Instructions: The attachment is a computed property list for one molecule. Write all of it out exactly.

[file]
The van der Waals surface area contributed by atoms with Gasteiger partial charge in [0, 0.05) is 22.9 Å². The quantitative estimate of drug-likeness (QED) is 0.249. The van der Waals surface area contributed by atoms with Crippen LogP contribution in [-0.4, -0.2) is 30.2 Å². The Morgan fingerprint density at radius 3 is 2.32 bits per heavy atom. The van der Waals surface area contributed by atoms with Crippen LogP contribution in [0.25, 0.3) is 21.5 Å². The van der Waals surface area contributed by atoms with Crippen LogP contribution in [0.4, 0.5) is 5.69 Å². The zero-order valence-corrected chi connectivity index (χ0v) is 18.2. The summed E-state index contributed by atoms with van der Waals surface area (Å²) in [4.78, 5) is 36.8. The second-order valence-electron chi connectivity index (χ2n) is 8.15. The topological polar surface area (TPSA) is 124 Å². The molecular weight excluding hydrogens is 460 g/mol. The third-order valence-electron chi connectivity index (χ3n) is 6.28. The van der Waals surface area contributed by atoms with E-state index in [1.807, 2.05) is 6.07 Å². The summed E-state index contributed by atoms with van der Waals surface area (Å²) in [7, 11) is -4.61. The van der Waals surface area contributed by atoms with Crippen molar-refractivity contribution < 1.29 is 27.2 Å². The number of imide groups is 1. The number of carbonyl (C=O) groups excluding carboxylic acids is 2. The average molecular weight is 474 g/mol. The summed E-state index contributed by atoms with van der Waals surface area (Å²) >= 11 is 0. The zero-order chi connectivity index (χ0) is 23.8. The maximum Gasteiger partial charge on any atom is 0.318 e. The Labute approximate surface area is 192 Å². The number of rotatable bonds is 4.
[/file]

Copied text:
The van der Waals surface area contributed by atoms with Gasteiger partial charge in [0, 0.05) is 22.9 Å². The quantitative estimate of drug-likeness (QED) is 0.249. The van der Waals surface area contributed by atoms with Crippen LogP contribution in [-0.4, -0.2) is 30.2 Å². The Morgan fingerprint density at radius 3 is 2.32 bits per heavy atom. The van der Waals surface area contributed by atoms with Crippen LogP contribution in [0.25, 0.3) is 21.5 Å². The van der Waals surface area contributed by atoms with Crippen LogP contribution in [0.4, 0.5) is 5.69 Å². The zero-order valence-corrected chi connectivity index (χ0v) is 18.2. The summed E-state index contributed by atoms with van der Waals surface area (Å²) in [4.78, 5) is 36.8. The second-order valence-electron chi connectivity index (χ2n) is 8.15. The topological polar surface area (TPSA) is 124 Å². The molecular weight excluding hydrogens is 460 g/mol. The third-order valence-electron chi connectivity index (χ3n) is 6.28. The van der Waals surface area contributed by atoms with E-state index in [1.807, 2.05) is 6.07 Å². The summed E-state index contributed by atoms with van der Waals surface area (Å²) in [7, 11) is -4.61. The van der Waals surface area contributed by atoms with Crippen molar-refractivity contribution < 1.29 is 27.2 Å². The number of imide groups is 1. The number of carbonyl (C=O) groups excluding carboxylic acids is 2. The average molecular weight is 474 g/mol. The summed E-state index contributed by atoms with van der Waals surface area (Å²) >= 11 is 0. The zero-order chi connectivity index (χ0) is 23.8. The maximum Gasteiger partial charge on any atom is 0.318 e. The Labute approximate surface area is 192 Å². The number of rotatable bonds is 4.